11. Mr. Kapur, learned counsel for the appellant, had contended that the English law was different inasmuch as what was prohibited in English Law was payment of dividends out of capital and that it did not enjoin directors to pay dividends out of profits. This case refutes Mr. Kapur's contention. In re Duff's Settlements, National Provincial Bank Ltd., vs. Gregson  Ch. 402, which is strongly relied on behalf of the appellant, and which we will advert to in detail later Jenkins, L.J., says at p. 926 :-
'The share premiums would have been profits available for distribution (see Drown v. Gaumont-British Picture Corporation).'  1 Ch. 923.
12. It was thus well-established before the Act of 1956 and the corresponding English Act that premiums received on the issue of shares were profits available for distribution. We are of the opinion that the same connotation should be attached to the word 'profits' in Regulation 97 of Table A. In this view of the matter, it is not necessary to pronounce on the question whether even if these premiums were not profits within Regulation 97, would this necessarily exclude them from coming with the words 'accumulated Profits' within s. 2(6A)(a).
13. This takes up to the next point raised before us : Are the premiums received on the issue of shares capital gains within the explanation to s. 2(6A) This point was not urged before the High Court or the Appellate Tribunal and we did not allow it to be developed.
14. The last point may now be dealt with. In this connection it is necessary to appreciate the scheme of s. 78 of the Companies Act, 1956. Sub-section (1) enjoins a company, when it issues shares at a premium, to transfer the premiums to an account called 'the Share Premium Account' and it then applies the provisions of the Act relating to the reduction of the share capital of a company as if the share premium account were paid-up capital of the company. Sub-section (2) then provides how the share premium account may be applied. It is said that it impliedly provides that it cannot be used for the purpose of paying dividends. Sub-section (3) then deals with the issue of shares at a premium before the commencement of this Act. It deems them to have been issued after the commencement of the Act and applies the provisions of s. 78. The effect of this would be that company which has issued shares at a premium before the commencement of the Act would by virtue of s. 78, have to open a share premium account and transfer to it the premium so received. What is to happen if before the commencement of the Act the company had already dealt with the premiums in such a way that they had ceased to remain as an identifiable part of the company's reserves The sub-section says that in that event the premiums so dealt with shall be disregarded in determining the sum to be included in the share premium account. If such premiums are to be disregarded for the creation of the share premium account, it means that they fall outside the purview of s. 78. It has no application to them. If this is so, it is difficult to appreciate how the appellant can utilise this section for the purpose of showing that the premiums which have already been distributed became invested with the character of capital in the hands of the distributing company. We do not say that for the purpose of income tax any future application of the share premium account in one of the ways mentioned in sub-section (2) will be treated as distribution of capital. No such question arises for our determination in this case. But we do hold that s. 78 of the Companies Act does not in any way change the taxability of dividends declared out of premiums on shares received by a Company before the Act of 1956 came into force. If it was taxable, apart from s. 78; it remains so taxable.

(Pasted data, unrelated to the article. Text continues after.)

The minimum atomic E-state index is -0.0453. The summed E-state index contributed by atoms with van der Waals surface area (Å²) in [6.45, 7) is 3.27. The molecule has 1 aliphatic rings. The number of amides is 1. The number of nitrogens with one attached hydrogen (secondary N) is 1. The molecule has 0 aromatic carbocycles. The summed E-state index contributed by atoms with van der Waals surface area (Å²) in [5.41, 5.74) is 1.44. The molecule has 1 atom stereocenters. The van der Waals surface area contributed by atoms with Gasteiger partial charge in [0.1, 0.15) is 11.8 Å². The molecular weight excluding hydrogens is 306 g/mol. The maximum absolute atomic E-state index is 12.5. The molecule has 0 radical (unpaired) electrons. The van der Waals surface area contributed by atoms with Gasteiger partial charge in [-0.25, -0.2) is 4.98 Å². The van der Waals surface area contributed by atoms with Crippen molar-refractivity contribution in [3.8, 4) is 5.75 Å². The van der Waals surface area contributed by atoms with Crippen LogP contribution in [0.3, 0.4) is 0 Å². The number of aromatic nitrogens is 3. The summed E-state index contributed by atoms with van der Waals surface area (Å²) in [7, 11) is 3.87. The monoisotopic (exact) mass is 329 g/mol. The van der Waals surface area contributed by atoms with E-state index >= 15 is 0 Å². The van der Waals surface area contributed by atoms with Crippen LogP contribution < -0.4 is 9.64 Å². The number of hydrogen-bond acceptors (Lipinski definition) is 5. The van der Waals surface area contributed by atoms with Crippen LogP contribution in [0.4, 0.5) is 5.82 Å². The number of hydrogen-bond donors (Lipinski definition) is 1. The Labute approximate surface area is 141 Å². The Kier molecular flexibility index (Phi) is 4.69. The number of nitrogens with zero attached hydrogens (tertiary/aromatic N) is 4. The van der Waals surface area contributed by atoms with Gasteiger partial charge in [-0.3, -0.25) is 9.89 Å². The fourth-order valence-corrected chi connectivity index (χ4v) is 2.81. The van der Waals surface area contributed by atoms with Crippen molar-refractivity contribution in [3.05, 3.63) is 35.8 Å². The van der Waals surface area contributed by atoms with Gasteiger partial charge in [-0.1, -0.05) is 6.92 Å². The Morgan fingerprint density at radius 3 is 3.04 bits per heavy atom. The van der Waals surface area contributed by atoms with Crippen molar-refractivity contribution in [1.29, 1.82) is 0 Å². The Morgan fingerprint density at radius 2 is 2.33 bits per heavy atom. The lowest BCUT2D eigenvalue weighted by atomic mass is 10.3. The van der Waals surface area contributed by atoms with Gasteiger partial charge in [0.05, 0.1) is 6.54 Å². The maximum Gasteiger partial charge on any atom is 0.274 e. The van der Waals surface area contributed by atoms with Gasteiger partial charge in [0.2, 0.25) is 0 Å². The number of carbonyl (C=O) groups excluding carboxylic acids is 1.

15. The case of Duff's Settlements 1951] 1 Ch. 923, referred to above, on which the learned counsel strongly relied, might or might not help him if the declaration of dividend had taken place after the Act of 1956. We are of the opinion that what was decided in this case has not relevance to the facts of this appeal.
16. Before concluding, we may refer to the decision of the House of Lords in Land Revenue Commissioners v. Reids Trustees  1 All E.R. 354, relied on by the learned counsel for the respondents. This case would be relevant if we were considering generally whether the receipt of Rs. 50,787/- was income or capital in the hands of the assessee. The question, however, referred to the High Court is limited, and that is whether the receipt of Rs. 50,787/- was a receipt of dividend and taxable. It is, therefore, unnecessary to say more about this case.
17. In the result, we agree with the High Court that the answer to the question referred to it is in the affirmative. The appeal fails and is dismissed with cost.
18. Appeal dismissed.